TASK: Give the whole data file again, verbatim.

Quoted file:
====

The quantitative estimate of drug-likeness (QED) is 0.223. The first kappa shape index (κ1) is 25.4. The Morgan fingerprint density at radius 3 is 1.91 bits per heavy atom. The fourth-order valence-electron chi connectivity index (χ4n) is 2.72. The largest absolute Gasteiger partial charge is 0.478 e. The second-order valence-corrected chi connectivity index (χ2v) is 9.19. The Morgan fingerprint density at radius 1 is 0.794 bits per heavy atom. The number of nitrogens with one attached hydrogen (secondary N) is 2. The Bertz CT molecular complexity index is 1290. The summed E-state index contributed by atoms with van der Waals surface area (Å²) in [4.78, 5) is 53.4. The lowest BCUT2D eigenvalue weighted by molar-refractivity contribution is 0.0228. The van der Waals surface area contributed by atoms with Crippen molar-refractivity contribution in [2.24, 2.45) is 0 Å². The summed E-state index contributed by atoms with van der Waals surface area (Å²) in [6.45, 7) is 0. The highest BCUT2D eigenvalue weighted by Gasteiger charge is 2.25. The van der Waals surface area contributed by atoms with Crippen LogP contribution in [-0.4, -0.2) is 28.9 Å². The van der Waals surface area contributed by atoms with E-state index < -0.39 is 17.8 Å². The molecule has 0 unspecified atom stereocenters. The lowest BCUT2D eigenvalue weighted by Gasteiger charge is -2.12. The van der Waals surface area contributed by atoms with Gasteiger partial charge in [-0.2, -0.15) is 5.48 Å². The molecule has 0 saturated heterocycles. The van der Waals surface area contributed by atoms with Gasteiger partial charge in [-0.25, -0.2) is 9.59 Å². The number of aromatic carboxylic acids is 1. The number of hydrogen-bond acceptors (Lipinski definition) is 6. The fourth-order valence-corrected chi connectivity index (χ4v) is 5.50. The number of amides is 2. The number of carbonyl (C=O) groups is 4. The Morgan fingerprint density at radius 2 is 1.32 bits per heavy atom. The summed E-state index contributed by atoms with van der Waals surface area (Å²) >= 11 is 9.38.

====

The quantitative estimate of drug-likeness (QED) is 0.223. The first kappa shape index (κ1) is 25.4. The Morgan fingerprint density at radius 3 is 1.91 bits per heavy atom. The fourth-order valence-electron chi connectivity index (χ4n) is 2.72. The largest absolute Gasteiger partial charge is 0.478 e. The second-order valence-corrected chi connectivity index (χ2v) is 9.19. The Morgan fingerprint density at radius 1 is 0.794 bits per heavy atom. The number of nitrogens with one attached hydrogen (secondary N) is 2. The Bertz CT molecular complexity index is 1290. The summed E-state index contributed by atoms with van der Waals surface area (Å²) in [4.78, 5) is 53.4. The lowest BCUT2D eigenvalue weighted by molar-refractivity contribution is 0.0228. The van der Waals surface area contributed by atoms with Crippen molar-refractivity contribution in [2.24, 2.45) is 0 Å². The summed E-state index contributed by atoms with van der Waals surface area (Å²) in [6.45, 7) is 0. The highest BCUT2D eigenvalue weighted by Gasteiger charge is 2.25. The van der Waals surface area contributed by atoms with Crippen LogP contribution in [-0.4, -0.2) is 28.9 Å². The van der Waals surface area contributed by atoms with E-state index < -0.39 is 17.8 Å². The molecule has 0 unspecified atom stereocenters. The lowest BCUT2D eigenvalue weighted by Gasteiger charge is -2.12. The van der Waals surface area contributed by atoms with Gasteiger partial charge in [-0.2, -0.15) is 5.48 Å². The molecule has 0 saturated heterocycles. The van der Waals surface area contributed by atoms with Gasteiger partial charge in [-0.25, -0.2) is 9.59 Å². The number of aromatic carboxylic acids is 1. The number of hydrogen-bond acceptors (Lipinski definition) is 6. The fourth-order valence-corrected chi connectivity index (χ4v) is 5.50. The number of amides is 2. The number of carbonyl (C=O) groups is 4. The Morgan fingerprint density at radius 2 is 1.32 bits per heavy atom. The summed E-state index contributed by atoms with van der Waals surface area (Å²) >= 11 is 9.38.